Supply Chain Management 4th edition

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Chapter 3 Supply Chain Drivers and Metri
Inventory exists in the supply chain because of a mismatch between supply and demand. An important role that inventory plays in the supply chain is to increase the amount of demand that can be satisfied by having product ready and available when the customer wants it. Another significant role inventory plays is to reduce cost by exploiting any economies of scale that may exist during both production and distribution. Inventory is spread throughout the supply chain from raw materials to work in process to finished goods that suppliers, manufacturers, distributors, and retailers hold. Inventory is a major source of cost in a supply chain and it has a huge impact on responsiveness. The location and quantity of inventory can move the supply chain from one end of the responsiveness spectrum to the other. Inventory also has a significant impact on the material flow time in a supply chain. Another important area where inventory has a significant impact is throughput. Inventory and flow time are synonymous in a supply chain. Managers should use actions that lower the amount of inventory needed without increasing cost or reducing responsiveness, because reduced flow time can be a significant advantage in a supply chain.
Transportation moves product between different stages in a supply chain. Like the other supply chain drivers, transportation has a large impact on both responsiveness and efficiency. Faster transportation, whether in the form of different modes of transportation or different amounts being transported, allows a supply chain to be more responsive but reduces its efficiency. The type of transportation a company uses also affects the inventory and facility locations in the supply chain.
Information could be overlooked as a major supply chain driver because it does not have a physical presence. Information, however, deeply affects every part of the supply chain. Its impact is easy to underestimate as information affects a supply chain in many different ways. Information serves as the connection between the supply chain’s various stages, allowing them to coordinate and bring about many of the benefits of maximizing total supply chain profitability. Information is also crucial to the daily operations of each stage in a supply chain. For instance, a production scheduling system uses information on demand to create a schedule that allows a factory to produce the right products in an efficient manner. A warehouse management system uses information to create visibility of the warehouse’s inventory. The company can then use this information to determine whether new orders can be filled.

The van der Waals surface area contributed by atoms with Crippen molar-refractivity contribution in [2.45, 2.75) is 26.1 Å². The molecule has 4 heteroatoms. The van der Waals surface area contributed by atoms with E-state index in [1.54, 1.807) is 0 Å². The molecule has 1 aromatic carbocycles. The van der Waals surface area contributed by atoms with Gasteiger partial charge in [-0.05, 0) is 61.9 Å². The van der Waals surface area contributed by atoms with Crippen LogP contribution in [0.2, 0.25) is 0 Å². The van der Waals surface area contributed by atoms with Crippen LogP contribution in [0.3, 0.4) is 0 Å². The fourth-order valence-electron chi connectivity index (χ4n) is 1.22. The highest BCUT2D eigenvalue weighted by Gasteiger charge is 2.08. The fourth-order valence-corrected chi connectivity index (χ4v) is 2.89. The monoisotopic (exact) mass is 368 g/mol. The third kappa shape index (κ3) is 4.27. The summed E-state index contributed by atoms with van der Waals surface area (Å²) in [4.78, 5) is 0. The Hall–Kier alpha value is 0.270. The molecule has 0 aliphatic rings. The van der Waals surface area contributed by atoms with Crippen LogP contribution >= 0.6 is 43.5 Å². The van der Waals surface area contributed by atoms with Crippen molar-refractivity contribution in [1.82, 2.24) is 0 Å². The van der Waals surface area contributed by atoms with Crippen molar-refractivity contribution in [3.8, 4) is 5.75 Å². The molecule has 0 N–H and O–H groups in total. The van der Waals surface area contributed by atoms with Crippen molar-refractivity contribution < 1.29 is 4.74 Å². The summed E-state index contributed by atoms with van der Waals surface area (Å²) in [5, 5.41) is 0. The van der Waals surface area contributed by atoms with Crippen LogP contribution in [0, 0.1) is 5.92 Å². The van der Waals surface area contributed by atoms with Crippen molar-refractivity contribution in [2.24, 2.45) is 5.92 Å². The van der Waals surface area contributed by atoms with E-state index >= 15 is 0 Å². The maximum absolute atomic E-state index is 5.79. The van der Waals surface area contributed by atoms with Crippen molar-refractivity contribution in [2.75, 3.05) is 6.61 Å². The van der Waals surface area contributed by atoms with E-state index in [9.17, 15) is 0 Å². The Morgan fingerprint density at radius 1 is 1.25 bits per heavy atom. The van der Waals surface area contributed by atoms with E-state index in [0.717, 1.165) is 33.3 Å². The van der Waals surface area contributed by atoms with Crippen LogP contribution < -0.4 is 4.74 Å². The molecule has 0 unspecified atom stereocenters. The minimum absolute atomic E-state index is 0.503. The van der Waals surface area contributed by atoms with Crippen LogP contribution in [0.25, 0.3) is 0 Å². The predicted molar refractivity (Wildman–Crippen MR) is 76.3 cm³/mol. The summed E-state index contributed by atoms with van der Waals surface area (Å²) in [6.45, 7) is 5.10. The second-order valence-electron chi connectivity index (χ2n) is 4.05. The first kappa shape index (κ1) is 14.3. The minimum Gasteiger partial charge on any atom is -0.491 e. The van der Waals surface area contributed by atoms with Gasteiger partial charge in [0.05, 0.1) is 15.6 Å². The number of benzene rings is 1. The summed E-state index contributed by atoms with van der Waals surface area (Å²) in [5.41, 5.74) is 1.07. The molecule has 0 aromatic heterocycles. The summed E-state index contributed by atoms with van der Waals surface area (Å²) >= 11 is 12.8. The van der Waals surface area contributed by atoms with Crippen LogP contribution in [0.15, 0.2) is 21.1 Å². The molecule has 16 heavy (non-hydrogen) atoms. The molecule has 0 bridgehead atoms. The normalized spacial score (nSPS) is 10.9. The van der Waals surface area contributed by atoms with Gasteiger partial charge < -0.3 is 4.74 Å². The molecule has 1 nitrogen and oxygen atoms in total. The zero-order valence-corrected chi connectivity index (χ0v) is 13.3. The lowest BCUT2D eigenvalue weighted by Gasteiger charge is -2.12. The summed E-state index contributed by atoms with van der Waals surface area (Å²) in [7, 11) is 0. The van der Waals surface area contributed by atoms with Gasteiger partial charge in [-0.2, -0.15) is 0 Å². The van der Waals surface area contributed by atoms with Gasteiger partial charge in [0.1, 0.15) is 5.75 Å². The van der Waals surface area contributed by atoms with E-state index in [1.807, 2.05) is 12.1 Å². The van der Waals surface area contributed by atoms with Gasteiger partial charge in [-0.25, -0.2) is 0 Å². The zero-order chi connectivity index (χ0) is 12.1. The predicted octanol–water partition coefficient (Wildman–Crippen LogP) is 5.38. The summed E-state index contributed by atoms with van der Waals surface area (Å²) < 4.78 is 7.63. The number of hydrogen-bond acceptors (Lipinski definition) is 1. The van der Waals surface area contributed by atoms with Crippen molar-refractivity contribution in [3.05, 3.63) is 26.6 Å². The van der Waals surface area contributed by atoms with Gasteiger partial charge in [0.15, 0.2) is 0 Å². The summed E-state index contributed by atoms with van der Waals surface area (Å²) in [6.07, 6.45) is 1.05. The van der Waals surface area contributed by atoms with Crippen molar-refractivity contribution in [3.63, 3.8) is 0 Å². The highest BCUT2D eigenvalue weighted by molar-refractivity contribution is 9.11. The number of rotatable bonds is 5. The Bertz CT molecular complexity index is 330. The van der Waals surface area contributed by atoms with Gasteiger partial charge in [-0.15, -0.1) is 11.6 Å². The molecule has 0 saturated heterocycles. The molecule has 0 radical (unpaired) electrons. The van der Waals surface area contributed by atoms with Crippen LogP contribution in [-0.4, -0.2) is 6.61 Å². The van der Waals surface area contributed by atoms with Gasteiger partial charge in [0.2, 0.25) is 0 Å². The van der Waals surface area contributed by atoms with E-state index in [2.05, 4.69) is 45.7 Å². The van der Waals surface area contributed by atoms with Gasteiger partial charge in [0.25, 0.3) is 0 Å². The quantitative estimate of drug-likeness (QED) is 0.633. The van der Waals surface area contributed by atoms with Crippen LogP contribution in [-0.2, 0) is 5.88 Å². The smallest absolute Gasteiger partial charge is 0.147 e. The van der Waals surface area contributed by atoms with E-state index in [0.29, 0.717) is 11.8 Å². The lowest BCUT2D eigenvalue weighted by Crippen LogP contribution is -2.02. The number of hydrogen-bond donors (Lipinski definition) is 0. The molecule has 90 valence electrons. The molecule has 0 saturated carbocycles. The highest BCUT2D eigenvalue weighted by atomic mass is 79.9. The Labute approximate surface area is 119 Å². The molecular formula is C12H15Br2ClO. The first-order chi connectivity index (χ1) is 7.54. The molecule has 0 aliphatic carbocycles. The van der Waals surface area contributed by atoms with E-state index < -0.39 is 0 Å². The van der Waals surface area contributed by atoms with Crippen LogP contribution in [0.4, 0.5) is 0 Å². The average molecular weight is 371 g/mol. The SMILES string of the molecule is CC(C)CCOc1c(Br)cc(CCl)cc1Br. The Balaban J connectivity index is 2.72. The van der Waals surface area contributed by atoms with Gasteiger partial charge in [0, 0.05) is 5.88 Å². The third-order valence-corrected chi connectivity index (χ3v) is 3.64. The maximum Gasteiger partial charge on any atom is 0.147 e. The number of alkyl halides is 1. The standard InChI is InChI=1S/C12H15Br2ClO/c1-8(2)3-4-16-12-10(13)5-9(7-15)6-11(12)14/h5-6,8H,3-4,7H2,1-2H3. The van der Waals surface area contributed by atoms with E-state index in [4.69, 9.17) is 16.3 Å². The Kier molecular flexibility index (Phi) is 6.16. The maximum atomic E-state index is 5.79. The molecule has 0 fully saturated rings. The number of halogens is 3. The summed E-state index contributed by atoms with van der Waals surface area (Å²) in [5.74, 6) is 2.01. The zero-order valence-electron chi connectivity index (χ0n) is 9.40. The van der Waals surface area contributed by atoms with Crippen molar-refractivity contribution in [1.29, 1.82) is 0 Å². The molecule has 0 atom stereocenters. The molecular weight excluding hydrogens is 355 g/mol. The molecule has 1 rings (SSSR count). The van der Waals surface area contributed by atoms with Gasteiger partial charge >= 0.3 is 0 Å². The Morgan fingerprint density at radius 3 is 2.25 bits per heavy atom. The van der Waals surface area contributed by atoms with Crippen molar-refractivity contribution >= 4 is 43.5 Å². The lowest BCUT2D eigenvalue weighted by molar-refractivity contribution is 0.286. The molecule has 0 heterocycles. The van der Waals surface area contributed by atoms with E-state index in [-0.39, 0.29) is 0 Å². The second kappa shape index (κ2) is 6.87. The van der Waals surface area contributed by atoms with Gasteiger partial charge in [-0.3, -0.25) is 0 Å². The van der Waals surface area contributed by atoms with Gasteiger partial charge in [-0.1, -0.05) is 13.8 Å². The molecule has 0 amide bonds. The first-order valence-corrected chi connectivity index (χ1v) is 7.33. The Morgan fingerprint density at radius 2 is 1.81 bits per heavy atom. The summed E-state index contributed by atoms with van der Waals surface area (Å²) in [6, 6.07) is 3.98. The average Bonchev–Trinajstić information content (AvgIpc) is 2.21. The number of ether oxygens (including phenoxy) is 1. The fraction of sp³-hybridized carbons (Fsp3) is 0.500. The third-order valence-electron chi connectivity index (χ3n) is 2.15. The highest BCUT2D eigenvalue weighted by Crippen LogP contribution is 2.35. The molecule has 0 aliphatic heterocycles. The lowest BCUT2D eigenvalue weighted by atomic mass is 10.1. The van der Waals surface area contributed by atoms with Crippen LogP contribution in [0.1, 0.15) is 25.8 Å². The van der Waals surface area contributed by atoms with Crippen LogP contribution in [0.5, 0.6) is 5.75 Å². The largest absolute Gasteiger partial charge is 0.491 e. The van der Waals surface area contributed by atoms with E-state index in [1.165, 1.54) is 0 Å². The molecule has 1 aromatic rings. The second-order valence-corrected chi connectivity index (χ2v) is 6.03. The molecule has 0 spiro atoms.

Difficulty: Hard

  1. Explain the role of each of the major drivers of supply chain performance in the competitive strategy.

Answer: Facilities and their corresponding capacities to perform their functions are a key driver of supply chain performance in terms of responsiveness and efficiency. For example, companies can gain economies of scale when a product is manufactured or stored in only one location; this centralization increases efficiency. The cost reduction, however, comes at the expense of responsiveness, as many of a company’s customers may be located far from the production facility. The opposite is also true. Locating facilities close to customers increases the number of facilities needed and consequently reduces efficiency. If the customer demands and is willing to pay for the responsiveness that having numerous facilities adds, however, then this facilities decision helps meet the company’s competitive strategy goals.

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